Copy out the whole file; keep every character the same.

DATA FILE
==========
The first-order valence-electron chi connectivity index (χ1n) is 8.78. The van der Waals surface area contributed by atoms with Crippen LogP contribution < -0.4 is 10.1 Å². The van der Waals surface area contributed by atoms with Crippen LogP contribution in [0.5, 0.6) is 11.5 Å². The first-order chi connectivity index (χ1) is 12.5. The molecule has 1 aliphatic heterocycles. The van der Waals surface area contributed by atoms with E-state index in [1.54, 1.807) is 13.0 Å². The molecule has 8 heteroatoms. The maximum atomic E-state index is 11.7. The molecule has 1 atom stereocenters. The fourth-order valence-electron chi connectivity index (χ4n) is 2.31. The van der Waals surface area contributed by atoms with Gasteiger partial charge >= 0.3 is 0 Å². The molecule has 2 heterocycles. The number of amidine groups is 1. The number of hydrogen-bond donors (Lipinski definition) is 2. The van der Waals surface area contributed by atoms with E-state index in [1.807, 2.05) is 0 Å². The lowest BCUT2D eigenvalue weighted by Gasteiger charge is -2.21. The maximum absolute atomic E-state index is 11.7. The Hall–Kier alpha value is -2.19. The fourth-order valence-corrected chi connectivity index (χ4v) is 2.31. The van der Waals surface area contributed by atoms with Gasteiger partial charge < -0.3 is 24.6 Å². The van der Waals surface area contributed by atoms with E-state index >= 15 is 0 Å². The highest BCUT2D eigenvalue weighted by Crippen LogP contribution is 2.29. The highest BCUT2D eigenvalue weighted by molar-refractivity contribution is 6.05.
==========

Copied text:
The first-order valence-electron chi connectivity index (χ1n) is 8.78. The van der Waals surface area contributed by atoms with Crippen LogP contribution < -0.4 is 10.1 Å². The van der Waals surface area contributed by atoms with Crippen LogP contribution in [0.5, 0.6) is 11.5 Å². The first-order chi connectivity index (χ1) is 12.5. The molecule has 1 aliphatic heterocycles. The van der Waals surface area contributed by atoms with E-state index in [1.54, 1.807) is 13.0 Å². The molecule has 8 heteroatoms. The maximum atomic E-state index is 11.7. The molecule has 1 atom stereocenters. The fourth-order valence-electron chi connectivity index (χ4n) is 2.31. The van der Waals surface area contributed by atoms with Gasteiger partial charge >= 0.3 is 0 Å². The molecule has 2 heterocycles. The number of amidine groups is 1. The number of hydrogen-bond donors (Lipinski definition) is 2. The van der Waals surface area contributed by atoms with E-state index in [1.807, 2.05) is 0 Å². The lowest BCUT2D eigenvalue weighted by Gasteiger charge is -2.21. The maximum absolute atomic E-state index is 11.7. The Hall–Kier alpha value is -2.19. The fourth-order valence-corrected chi connectivity index (χ4v) is 2.31. The van der Waals surface area contributed by atoms with Gasteiger partial charge < -0.3 is 24.6 Å². The van der Waals surface area contributed by atoms with E-state index >= 15 is 0 Å². The highest BCUT2D eigenvalue weighted by Crippen LogP contribution is 2.29. The highest BCUT2D eigenvalue weighted by molar-refractivity contribution is 6.05.